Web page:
This kind of protracted event temporality coupled with explorations of feminist legacies is how we could perhaps also describe the other opening activity of our Edition VIII – Ritual and Display final programme, Mythologies / Methodologies. Approaching Feminist Collectivies from the 1970s and 1980s. Originally conceived as a one-day live-stream symposium, Mythologies / Methodologies turned into a four-part live-stream series. The decision came just a few days before the symposium’s planned date, when COVID-19 numbers far surpassed the 5,000 per day expected by the Dutch government. With this in our minds, we decided to forego a gathering of around 30 people for an 8-hour day and, instead, to embark on a different journey: a month of live-stream sessions, each gathering together no more than four people and spread out across four Saturday afternoons. As our Director, Frédérique Bergholtz, aptly put it in her introduction to the final session: ‘being prompted by the pandemic to take this series of presentations online but [nevertheless] insisting on presenting them live, we wanted to try to stay close to this sense/configuration of “keeping company with”.’ And so, we did just that, broadcasting each of the sessions from our office at Westerdok, attempting to really root our online participants in our space in Amsterdam, and, for the first session, also in Damiani’s exhibition, From the Volcano to the Sea, at Rongwrong. The series was an experiment, and, as with all experiments, it had its risks.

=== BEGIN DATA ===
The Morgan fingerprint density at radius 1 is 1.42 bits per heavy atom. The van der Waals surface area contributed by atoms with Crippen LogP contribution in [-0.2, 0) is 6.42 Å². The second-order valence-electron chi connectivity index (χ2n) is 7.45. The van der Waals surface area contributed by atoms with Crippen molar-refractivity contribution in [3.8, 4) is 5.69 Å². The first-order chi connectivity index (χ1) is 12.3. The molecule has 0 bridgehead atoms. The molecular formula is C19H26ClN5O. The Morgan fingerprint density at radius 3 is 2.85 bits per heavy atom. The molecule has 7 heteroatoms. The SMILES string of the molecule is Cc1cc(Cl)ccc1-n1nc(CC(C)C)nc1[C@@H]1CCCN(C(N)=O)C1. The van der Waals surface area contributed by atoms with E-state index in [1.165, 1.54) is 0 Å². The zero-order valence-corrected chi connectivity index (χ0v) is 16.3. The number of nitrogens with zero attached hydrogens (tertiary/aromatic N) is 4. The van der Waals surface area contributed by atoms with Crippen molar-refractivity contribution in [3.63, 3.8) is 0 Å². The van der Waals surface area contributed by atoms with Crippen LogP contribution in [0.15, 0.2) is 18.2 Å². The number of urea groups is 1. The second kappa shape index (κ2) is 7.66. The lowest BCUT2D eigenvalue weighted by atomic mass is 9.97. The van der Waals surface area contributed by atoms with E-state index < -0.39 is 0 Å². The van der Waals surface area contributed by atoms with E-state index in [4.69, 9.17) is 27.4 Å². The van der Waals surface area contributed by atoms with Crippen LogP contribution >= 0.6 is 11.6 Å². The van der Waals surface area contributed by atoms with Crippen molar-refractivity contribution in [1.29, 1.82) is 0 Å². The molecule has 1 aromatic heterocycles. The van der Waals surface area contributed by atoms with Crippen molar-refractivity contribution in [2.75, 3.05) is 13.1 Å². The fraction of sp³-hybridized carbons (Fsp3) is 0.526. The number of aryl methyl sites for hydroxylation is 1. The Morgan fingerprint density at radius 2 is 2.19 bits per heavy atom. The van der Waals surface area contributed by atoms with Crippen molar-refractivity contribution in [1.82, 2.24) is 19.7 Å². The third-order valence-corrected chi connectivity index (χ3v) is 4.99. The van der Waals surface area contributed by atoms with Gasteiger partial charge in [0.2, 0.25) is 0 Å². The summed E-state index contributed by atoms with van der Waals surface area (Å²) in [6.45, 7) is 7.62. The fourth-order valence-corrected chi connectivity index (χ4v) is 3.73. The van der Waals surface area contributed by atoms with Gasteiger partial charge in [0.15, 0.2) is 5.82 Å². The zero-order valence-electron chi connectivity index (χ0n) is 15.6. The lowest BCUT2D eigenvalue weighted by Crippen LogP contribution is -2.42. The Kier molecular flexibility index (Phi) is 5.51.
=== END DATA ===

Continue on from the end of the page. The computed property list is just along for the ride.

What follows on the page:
The complexities of transmission – one of the key thematics of the Mythologies / Methodologies series – ended up being mirrored to an extent in the practical questions of connectivity in the live-stream. If you followed the series, you likely felt the pas de deux of connections and disconnections at play. At times, we felt at the mercy of this dance. At other times, we found our tempo and danced along. The making of the series taught us a lot about the performativity of technological bodies and transmitters, and the urgency of integrating these infrastructures into our ways of thinking about ‘making’ events. More importantly, though, the powerful contributions of the series participants, including Damiani, Chandra Frank, Ros Murray, Elize Mazadiego and Gloria Wekker, offered a much needed outlet to talk about the power of storytelling, the politics of archive access and the critical role of methodological positionality in feminist and queer historical praxis. As Wekker described, we should not underestimate the importance of ‘kitchen tables and fancy cigars’ for intergenerational solidarity-building, locally and transnationally.